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Student voice in school food choice: Strategies to engage students in menu design

As millions of students in our member districts and those across the country returned to school this month, they were greeted by familiar faces in the cafeteria and exciting additions to the menu. Though the options may seem new to many students, school nutrition programs have been working in the background for months or more to find the best new products and customize the menu for the upcoming school year. This includes the important work of engaging students in the process to learn more about what they love. Student feedback is critical to creating healthy and delicious school meals. It helps ensure that new recipes resonate with the trends and preferences of youth and encourages students to experience new foods.

However, the process isn’t only beneficial to school nutrition programs. It also provides students with hands-on learning opportunities. For example, by participating in the decision-making process, students learn more about the high nutrition standards that school meals are required to meet, including the necessary meal components. This may help students understand how school meals differ from those they encounter at fast food restaurants or the grocery store and can help reinforce MyPlate guidelines and the importance of eating a balanced diet. Additionally, partnering with students on menu design fosters a sense of agency, promotes the importance of civic participation, and demonstrates their ability to create change in their schools and communities by using their voice.

Urban School Food Alliance members operate a variety of creative programs and activities to ensure that student voice is represented in the menu design process. Below are a few examples of the great partnerships in our member districts between students and school nutrition professionals.

Students in Los Angeles Unified School District sample new menu items and provide feedback.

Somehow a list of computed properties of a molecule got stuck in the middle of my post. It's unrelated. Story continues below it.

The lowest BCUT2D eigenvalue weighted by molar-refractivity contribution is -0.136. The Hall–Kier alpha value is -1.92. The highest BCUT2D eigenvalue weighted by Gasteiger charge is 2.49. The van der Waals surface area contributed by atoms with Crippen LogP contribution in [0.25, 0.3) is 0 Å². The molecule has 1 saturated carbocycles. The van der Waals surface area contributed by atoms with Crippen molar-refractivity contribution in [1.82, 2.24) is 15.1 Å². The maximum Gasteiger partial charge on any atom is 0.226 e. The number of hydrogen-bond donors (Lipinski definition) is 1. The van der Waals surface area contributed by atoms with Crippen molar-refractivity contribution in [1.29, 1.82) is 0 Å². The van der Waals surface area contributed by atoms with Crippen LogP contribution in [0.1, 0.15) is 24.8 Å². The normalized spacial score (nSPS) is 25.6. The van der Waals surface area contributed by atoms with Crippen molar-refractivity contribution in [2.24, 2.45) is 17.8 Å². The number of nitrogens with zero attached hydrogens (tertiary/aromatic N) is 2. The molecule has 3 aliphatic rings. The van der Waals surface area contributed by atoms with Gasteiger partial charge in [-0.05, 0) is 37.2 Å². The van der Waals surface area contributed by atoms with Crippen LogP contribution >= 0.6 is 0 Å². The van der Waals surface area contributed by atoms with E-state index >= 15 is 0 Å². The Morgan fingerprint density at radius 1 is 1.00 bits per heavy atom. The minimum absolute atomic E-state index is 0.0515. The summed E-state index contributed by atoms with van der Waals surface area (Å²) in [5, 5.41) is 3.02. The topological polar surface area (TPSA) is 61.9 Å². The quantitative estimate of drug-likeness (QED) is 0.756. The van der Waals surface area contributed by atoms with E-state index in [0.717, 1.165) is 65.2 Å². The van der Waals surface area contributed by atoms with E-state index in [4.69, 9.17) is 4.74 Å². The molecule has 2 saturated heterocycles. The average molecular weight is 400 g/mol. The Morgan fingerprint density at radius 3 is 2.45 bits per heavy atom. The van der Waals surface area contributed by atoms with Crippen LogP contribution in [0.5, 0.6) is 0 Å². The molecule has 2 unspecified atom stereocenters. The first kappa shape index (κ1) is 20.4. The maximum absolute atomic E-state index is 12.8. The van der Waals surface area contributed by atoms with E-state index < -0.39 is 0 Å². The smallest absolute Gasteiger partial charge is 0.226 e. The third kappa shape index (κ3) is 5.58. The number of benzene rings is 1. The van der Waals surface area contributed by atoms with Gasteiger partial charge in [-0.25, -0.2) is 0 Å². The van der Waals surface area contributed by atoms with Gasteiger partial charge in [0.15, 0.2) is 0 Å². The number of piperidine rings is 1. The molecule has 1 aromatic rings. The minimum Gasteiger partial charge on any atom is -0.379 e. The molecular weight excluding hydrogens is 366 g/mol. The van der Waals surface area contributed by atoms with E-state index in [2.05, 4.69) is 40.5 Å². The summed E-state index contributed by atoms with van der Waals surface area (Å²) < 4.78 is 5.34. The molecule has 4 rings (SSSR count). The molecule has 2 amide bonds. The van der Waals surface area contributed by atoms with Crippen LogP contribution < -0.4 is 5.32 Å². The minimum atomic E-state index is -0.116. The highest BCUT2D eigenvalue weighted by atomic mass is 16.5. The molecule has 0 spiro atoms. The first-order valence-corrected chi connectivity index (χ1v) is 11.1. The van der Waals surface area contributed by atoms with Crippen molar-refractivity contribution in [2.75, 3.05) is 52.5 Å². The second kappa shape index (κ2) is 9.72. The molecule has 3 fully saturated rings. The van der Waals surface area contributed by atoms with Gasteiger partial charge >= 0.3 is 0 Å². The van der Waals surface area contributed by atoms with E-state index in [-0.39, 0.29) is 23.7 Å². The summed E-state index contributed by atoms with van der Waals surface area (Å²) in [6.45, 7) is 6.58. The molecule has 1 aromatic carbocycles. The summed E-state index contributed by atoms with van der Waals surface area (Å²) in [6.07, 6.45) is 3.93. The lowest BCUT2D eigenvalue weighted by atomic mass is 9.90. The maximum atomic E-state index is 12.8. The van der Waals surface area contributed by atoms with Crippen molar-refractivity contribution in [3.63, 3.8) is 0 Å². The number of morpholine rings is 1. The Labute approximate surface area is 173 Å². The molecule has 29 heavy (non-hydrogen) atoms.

Los Angeles Unified School District (LAUSD) connects with families throughout the year to sample new products and gather feedback for menu and procurement decisions. Items must receive a 75% approval rating or higher in order to make it on the menu. To ensure these events capture a large and diverse sample of responses, LAUSD Food Services hosts taste tests at different school sites each school year for students and their parents. During the 2022-2023 school year, LAUSD will conduct taste testing at three sites in October, and again in March, each with 300-500 participants. Additionally, LAUSD schools utilize events like back-to-school nights, Meet the Teacher, open house, and other school functions as opportunities to offer samples to students and parents and highlight menu options.

The School District of Palm Beach County (PBCSD) hosts an annual event for students to sample menu items. In August 2022, PBSCD School Food Service hosted middle school students to sample new items that would be featured for Hispanic Heritage month, as well as some plant-based options.

Additionally, PBCSD School Food Service has a student menu advisory group that provides ongoing feedback on recipes and menus virtually. Members of the advisory group leave comments on the district’s mobile menu application, which are reviewed by the nutrition team to identify student favorites and make menu adjustments. This ensures that student engagement continues beyond initial menu placement and reduces barriers to participating in in-person events or opportunities.

Dallas Independent School District (ISD) hosts an annual food festival to test school breakfast and lunch options with students of all grade levels. Dallas ISD Food & Child Nutrition Services invites students from elementary, middle, and high schools to the event and uses tablets to collect and aggregate feedback.

Dallas ISD student provides rating for sample at the annual food festival.

And in Dallas ISD, the evaluation efforts extend beyond new foods and flavors. Recently, Food & Nutrition Services piloted ultra-high pasteurized, shelf-stable milk in eight elementary schools, and is relying on feedback from students and staff, in addition to participation and procurement data, to inform decisions about future use.

Learn More: Additional stories of student engagement in Urban School Food Alliance districts

Engaging youth in the menu design process is a win-win for students and school nutrition programs. To learn more about how our members are innovating school food and creating healthy, student-approved menus, visit The USFA Resource Center to access best practices, case studies, and more!

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